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The Fault And Its Consequences






When Dawning-colour was on the point of dying, he called his mother to
him.

"Mother," he said, "I am going to die. I do not wish White-orchid, my
young wife, to feel herself bound to keep the widowhood. When her
mourning will be finished, she will marry again: our son is only three
years old; you will keep him with you."

Now, the mourning was not yet finished and the coffin was still in the
house waiting for a favourable day, when the young widow began to find
the solitude weigh upon her.

A rich sluggard of the village, named Adolescent, had several times sent
proposals to her through a neighbour; she at last was unwise enough to
agree to an interview with him. When evening came, Adolescent jumped
over the neighbour's wall and went to her room.

He had not been there half an hour when there arose a great noise in the
hall where the coffin was; it seemed as if the cover was violently
thrown to the ground. A little slave who was called afterwards as a
witness told how she ran into the yard and saw her master's corpse
brandishing a sword and jumping towards the room where the lovers were
to be found.

A few instants after, she saw the young widow come out screaming and run
to the garden. Adolescent followed her, covered with blood; he crossed
the threshold and disappeared in the night.

Now, Adolescent, flying from danger, pushed the first door that he came
across in the street; it was that of a young couple; the husband, named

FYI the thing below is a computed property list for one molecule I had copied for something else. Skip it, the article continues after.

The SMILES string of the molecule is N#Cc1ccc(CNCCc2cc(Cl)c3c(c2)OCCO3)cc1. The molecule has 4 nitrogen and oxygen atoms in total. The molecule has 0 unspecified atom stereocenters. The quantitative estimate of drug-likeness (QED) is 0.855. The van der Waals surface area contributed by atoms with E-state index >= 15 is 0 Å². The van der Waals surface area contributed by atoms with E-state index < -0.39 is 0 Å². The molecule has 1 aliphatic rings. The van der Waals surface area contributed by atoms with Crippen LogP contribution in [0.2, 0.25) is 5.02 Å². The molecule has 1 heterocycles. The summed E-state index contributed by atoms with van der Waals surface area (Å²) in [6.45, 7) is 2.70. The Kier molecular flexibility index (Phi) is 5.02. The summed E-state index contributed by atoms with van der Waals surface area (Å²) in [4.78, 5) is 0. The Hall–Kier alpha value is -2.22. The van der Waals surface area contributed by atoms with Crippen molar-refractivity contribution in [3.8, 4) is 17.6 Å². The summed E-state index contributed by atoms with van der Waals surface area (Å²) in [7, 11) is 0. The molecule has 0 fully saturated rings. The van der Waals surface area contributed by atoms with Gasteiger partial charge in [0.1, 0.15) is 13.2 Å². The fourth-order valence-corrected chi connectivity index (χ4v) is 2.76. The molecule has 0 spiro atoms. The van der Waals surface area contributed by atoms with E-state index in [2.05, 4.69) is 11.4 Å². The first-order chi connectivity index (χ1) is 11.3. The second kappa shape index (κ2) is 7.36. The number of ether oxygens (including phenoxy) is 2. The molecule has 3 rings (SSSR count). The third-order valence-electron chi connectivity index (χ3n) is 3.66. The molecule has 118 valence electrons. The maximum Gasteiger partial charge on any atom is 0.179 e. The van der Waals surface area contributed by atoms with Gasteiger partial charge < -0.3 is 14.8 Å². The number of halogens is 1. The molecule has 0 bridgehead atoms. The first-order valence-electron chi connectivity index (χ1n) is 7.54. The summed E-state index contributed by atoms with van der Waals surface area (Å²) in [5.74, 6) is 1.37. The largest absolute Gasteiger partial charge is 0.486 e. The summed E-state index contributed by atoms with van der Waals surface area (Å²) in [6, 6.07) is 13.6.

Wang, was absent and only expected to return the next day. The young
wife, hearing a noise, thought it was her husband returning.

"Is that you?" she asked, without quite waking up.

Adolescent, who knew Madame Wang was pretty, answered "Yes" in a low
voice, taking advantage of her error.

A short time after, at Wang's turn to enter, he struck a light, saw a
man in his room, and, furious, seized a pike. Adolescent tried to hide
himself under the bed, but the husband transpierced him several times.
He wished to kill his wife, but she so much begged him not to that he
spared her.

The cries and supplications which came from the room had, however, awoke
the neighbours, who came in; they pulled Adolescent's body from under
the bed; he died almost directly.

There was a silence; the affair was serious. Then one of the assistants
said:

"The judges won't believe that you were in your right of outraged
husband; you ought to have killed your wife also. As it is, you will be
condemned."

Thereupon, Wang killed the unhappy woman.

During this time Dawning-colour's mother, having heard the screams of
her daughter-in-law, thought there was a burglar in the house; she cried
for help and tried to light a lamp, but she was trembling, and her
curtains caught fire.

Some neighbours arrived in haste; while a few of them extinguished the
fire, the others, armed with crossbows, ran through the house and garden
in search of the thief.

At the bottom of the orchard they saw a white mass moving at the foot of
the wall. Without waiting to ascertain what it was, they shot several
arrows; everything was still. The archers approached and lit a torch;
they saw the body of White-orchid transpierced in the head and chest.

Horrified by what they had done, they informed the old woman, who said
nothing.

But this was not all. The elder brother of White-orchid, furious at the
tragic death of his sister, had a lawsuit with the archers and the old
woman.

As usual, the judges ruined both parties; they condemned
Dawning-colour's mother and the archers to receive five hundred bamboo
strokes. The latter were not strong enough to bear this punishment, and
died under the stick. And thus the affair ended.





Next: Deceiving Shadows

Previous: The Woman In Green



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